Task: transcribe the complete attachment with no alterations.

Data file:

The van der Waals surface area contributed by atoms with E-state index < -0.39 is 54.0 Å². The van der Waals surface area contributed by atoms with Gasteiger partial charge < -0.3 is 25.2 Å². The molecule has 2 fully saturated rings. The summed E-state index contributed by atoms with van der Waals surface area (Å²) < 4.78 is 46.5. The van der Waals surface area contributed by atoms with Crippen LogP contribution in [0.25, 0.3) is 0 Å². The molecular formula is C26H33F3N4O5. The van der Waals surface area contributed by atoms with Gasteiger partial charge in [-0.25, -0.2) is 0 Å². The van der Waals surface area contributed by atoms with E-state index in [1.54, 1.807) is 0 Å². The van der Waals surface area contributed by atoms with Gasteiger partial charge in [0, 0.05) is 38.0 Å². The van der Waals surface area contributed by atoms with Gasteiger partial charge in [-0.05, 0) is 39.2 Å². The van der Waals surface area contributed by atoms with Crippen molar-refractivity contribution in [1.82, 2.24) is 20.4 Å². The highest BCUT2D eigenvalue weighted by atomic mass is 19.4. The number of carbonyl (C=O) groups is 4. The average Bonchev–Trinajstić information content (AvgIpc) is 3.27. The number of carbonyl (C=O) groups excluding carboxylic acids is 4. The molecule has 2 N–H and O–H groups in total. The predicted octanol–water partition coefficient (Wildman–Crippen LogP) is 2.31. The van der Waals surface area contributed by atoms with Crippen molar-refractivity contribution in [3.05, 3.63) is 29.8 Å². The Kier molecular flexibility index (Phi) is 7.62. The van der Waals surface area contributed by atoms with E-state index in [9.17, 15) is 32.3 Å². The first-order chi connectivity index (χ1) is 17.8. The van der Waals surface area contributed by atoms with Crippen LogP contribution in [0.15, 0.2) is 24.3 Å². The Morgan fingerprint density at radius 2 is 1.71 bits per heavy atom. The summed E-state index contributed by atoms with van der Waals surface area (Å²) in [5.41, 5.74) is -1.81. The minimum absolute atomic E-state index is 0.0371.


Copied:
The van der Waals surface area contributed by atoms with E-state index < -0.39 is 54.0 Å². The van der Waals surface area contributed by atoms with Gasteiger partial charge < -0.3 is 25.2 Å². The molecule has 2 fully saturated rings. The summed E-state index contributed by atoms with van der Waals surface area (Å²) < 4.78 is 46.5. The van der Waals surface area contributed by atoms with Crippen LogP contribution in [0.25, 0.3) is 0 Å². The molecular formula is C26H33F3N4O5. The van der Waals surface area contributed by atoms with Gasteiger partial charge in [-0.25, -0.2) is 0 Å². The van der Waals surface area contributed by atoms with E-state index in [1.54, 1.807) is 0 Å². The van der Waals surface area contributed by atoms with Gasteiger partial charge in [0, 0.05) is 38.0 Å². The van der Waals surface area contributed by atoms with Gasteiger partial charge in [-0.05, 0) is 39.2 Å². The van der Waals surface area contributed by atoms with Crippen molar-refractivity contribution in [1.82, 2.24) is 20.4 Å². The highest BCUT2D eigenvalue weighted by atomic mass is 19.4. The number of carbonyl (C=O) groups is 4. The average Bonchev–Trinajstić information content (AvgIpc) is 3.27. The number of carbonyl (C=O) groups excluding carboxylic acids is 4. The molecule has 2 N–H and O–H groups in total. The predicted octanol–water partition coefficient (Wildman–Crippen LogP) is 2.31. The van der Waals surface area contributed by atoms with Crippen molar-refractivity contribution in [3.05, 3.63) is 29.8 Å². The Kier molecular flexibility index (Phi) is 7.62. The van der Waals surface area contributed by atoms with E-state index in [9.17, 15) is 32.3 Å². The first-order chi connectivity index (χ1) is 17.8. The van der Waals surface area contributed by atoms with Crippen LogP contribution in [0.15, 0.2) is 24.3 Å². The Morgan fingerprint density at radius 2 is 1.71 bits per heavy atom. The summed E-state index contributed by atoms with van der Waals surface area (Å²) in [5.41, 5.74) is -1.81. The minimum absolute atomic E-state index is 0.0371.